University of Maryland researchers report improvement in infection-fighting
ability within a month
A new form of immunotherapy, which combines a vaccine with an infusion of a person’s own T cells engineered in the laboratory, helps to restore cancer patients’ ability to fight infection after high-dose chemotherapy. University of Maryland cancer researchers report their findings in a study published in the November issue of Nature Medicine.
Immune deficiency is a serious problem for cancer patients, especially those who receive intensive chemotherapy prior to bone marrow transplants. Patients are at high risk of developing infections and recurrence of their cancer.
In the clinical study, patients with advanced myeloma, a cancer of the plasma cells in the bone marrow, were treated with high-dose chemotherapy and a bone marrow transplant. They received a series of vaccinations against a common bacterial form of pneumonia as well as an injection of their own laboratory-enhanced T cells, or immune cells. Researchers found the therapy was most effective when they vaccinated patients before the bone marrow transplant to jump-start the immune system and then collected the “vaccine-primed” T cells, activated them in the lab and gave them back to the patients 12 days after the transplant.
Within a month, these patients, who also received booster shots of the pneumonia vaccine, showed significant improvement in their immune response, according to Aaron P. Rapoport, M.D., an oncologist/hematologist at the University of Maryland Marlene and Stewart Greenebaum Cancer Center and the lead author of the study. The therapy not only accelerated the production of T cells, but also improved the cells’ response to the pneumonia vaccine and ability to protect the patients from infection.
“Giving these activated T cells early after transplant, followed by booster immunizations, appears to hold the key to more robust and sustained T-cell-dependent antibody responses,” says Dr. Rapoport, who is also an associate professor of medicine at the University of Maryland School of Medicine. The response to the pneumonia vaccine among patients in the study was as good as that seen in many healthy adults.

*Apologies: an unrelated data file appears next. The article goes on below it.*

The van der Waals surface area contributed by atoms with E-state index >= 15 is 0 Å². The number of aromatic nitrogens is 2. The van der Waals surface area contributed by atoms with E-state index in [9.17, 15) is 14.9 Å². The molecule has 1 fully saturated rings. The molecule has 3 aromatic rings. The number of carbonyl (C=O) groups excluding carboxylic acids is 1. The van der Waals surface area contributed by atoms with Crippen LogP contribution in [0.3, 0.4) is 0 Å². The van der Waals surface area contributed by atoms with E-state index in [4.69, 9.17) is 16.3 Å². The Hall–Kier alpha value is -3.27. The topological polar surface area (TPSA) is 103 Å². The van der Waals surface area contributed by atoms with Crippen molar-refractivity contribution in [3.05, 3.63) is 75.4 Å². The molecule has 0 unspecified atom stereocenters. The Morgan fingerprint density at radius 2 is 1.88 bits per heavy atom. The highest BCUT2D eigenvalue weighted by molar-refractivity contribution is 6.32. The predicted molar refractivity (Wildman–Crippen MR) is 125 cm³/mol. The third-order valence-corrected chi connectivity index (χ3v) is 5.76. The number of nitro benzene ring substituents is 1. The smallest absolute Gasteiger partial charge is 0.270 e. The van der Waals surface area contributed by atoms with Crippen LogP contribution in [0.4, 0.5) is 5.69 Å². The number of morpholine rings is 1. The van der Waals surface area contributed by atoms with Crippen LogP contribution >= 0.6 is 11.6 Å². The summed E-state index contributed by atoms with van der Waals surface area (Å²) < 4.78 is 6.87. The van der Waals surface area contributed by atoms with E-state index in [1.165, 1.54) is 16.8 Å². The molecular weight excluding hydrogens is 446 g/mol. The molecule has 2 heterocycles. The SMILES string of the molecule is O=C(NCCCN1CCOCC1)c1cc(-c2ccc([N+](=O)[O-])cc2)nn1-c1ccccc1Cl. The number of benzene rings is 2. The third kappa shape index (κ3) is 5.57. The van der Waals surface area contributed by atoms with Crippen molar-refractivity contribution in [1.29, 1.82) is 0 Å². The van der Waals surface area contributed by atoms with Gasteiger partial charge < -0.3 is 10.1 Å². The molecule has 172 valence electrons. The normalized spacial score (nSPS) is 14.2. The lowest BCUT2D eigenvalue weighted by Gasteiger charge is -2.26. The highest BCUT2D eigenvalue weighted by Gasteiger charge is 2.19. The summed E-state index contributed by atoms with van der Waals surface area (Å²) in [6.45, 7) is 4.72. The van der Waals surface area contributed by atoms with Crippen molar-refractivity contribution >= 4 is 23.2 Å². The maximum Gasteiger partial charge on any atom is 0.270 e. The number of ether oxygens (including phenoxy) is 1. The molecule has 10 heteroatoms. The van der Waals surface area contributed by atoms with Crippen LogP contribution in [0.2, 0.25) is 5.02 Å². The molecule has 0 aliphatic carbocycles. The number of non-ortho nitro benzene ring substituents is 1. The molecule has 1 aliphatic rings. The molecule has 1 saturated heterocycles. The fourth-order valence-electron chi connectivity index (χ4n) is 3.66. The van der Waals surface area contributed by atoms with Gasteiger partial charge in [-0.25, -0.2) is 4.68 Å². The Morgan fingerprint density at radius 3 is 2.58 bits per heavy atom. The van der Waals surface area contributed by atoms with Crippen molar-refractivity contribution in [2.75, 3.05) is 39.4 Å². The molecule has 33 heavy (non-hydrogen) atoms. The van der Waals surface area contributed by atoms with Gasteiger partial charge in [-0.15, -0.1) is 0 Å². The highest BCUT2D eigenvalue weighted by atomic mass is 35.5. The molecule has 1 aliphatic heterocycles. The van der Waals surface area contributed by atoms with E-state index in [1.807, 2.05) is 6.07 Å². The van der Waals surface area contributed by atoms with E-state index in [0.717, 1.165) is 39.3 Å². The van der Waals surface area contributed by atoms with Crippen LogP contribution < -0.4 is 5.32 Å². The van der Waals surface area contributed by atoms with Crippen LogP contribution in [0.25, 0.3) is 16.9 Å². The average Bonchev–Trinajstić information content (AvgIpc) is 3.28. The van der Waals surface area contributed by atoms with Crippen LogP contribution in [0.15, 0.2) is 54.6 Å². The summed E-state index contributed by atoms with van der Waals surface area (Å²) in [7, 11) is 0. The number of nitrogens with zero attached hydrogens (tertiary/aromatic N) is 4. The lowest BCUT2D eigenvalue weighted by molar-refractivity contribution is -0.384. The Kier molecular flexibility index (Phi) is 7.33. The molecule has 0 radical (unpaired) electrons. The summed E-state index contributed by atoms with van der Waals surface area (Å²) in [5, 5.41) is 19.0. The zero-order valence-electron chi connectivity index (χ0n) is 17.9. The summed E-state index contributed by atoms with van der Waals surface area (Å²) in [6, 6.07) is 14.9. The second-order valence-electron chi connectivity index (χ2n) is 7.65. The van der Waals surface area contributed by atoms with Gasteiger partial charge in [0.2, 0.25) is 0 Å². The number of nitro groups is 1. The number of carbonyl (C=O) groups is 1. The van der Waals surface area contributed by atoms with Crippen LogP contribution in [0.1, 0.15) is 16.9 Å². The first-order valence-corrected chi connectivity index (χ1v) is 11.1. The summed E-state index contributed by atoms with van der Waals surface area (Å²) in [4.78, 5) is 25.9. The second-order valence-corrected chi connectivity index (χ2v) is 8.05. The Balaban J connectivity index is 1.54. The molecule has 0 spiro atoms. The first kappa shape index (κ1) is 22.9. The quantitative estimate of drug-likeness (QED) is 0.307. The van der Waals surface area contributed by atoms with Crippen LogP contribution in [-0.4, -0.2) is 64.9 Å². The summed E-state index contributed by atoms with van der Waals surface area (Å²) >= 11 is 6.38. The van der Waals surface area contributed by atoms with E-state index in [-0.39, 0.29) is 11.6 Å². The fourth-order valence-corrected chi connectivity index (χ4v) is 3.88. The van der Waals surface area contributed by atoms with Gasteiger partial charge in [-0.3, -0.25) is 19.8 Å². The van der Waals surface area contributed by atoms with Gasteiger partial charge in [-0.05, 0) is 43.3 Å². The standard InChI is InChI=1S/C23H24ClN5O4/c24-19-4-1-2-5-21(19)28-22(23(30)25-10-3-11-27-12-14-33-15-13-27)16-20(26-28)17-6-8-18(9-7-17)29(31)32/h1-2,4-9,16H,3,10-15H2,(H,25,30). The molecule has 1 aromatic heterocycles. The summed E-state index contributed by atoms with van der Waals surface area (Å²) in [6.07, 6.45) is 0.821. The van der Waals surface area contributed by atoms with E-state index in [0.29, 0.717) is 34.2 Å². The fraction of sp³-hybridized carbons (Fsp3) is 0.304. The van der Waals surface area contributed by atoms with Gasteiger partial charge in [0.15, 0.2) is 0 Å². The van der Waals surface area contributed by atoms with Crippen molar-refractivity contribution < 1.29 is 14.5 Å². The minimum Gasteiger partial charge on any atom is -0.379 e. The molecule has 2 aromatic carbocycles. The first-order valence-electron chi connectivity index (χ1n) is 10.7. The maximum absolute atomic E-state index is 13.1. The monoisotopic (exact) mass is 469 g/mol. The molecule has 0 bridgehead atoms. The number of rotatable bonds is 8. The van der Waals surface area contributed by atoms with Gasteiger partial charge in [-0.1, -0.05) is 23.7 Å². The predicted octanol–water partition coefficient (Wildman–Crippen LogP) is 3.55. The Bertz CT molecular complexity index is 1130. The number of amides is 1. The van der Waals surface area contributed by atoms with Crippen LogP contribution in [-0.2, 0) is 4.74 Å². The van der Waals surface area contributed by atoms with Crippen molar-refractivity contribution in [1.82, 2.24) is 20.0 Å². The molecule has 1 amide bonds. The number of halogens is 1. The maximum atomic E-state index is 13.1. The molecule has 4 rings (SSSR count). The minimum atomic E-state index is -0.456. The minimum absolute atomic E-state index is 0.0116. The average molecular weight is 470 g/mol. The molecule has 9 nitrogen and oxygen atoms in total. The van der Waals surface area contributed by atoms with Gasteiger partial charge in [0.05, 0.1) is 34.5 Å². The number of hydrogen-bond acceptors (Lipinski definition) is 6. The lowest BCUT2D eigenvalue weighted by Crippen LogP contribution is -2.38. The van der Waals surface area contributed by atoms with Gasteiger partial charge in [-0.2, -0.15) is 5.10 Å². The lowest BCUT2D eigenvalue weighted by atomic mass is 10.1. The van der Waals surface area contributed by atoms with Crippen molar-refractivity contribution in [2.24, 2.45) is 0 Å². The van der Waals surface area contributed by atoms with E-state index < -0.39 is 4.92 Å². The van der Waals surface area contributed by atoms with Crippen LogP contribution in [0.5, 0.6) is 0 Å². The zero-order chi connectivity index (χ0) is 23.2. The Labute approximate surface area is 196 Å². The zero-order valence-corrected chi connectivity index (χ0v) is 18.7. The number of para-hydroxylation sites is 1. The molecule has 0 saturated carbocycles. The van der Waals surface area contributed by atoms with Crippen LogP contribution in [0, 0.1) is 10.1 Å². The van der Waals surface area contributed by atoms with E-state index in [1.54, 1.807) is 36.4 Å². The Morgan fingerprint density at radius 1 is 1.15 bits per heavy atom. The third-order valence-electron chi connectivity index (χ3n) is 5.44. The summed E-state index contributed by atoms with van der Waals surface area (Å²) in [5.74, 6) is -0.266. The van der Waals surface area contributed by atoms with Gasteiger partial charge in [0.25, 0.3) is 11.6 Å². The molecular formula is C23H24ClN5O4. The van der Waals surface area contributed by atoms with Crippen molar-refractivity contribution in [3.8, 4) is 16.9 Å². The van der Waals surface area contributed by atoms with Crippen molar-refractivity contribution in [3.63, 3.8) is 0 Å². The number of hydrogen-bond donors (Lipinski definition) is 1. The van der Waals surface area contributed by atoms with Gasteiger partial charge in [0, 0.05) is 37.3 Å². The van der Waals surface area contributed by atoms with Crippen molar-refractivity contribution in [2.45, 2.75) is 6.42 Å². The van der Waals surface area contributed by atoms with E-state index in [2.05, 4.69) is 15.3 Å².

“These results are very promising and suggest that this novel approach could be used to treat others with seriously compromised immune systems, such as those with HIV and the elderly, in addition to cancer patients,” Dr. Rapoport says.
He adds that now University of Maryland researchers and their collaborators at the University of Pennsylvania School of Medicine want to combine this T-cell therapy with a cancer vaccine that would target tumor cells. “Ultimately we would like to use this type of strategy to enhance the body’s ability to develop a more effective immune response to cancer,” Dr. Rapoport says.
He says that researchers at both institutions have used activated T-cell injections using a patient’s own cells to try to boost the immunity of patients with blood cancers, but this is the first time that they have combined the therapy with any type of vaccine.
The 54 patients in the four-year clinical trial were treated at the University of Maryland Marlene and Stewart Greenebaum Cancer Center in Baltimore and the Abramson Cancer Center at the University of Pennsylvania in Philadelphia. They were divided into four groups, with each group receiving the pneumonia vaccine and an infusion of their own T cells on a different schedule.
The patients with the best immune response received one dose of the vaccine prior to their bone marrow transplant and two doses afterward. They also received the T cells significantly earlier than other patients in the study – 12 days after the transplant. Patients who received the vaccine on the same schedule, but did not receive the T cells until three months after the transplant, did not show the same response.
The University of Maryland Center for Vaccine Development was also involved in the research as was the U.S. Food and Drug Administration. Collaborators include Alan Cross, M.D., Dean Mann, M.D., Robert Edelman, M.D., and Ashraf Badros, M.D., of the University of Maryland, and Carl H. June, M.D., Bruce L. Levine, Ph.D., Edward A. Stadtmauer, M.D., and Nicole Aqui, M.D., of the University of Pennsylvania.
The research was funded by the Leukemia and Lymphoma Society of America, the National Institute of Allergy and Infectious Diseases, the National Cancer Institute and the Multiple Myeloma Research Foundation as well as gifts from the Jiji Foundation and Willard Hackerman.
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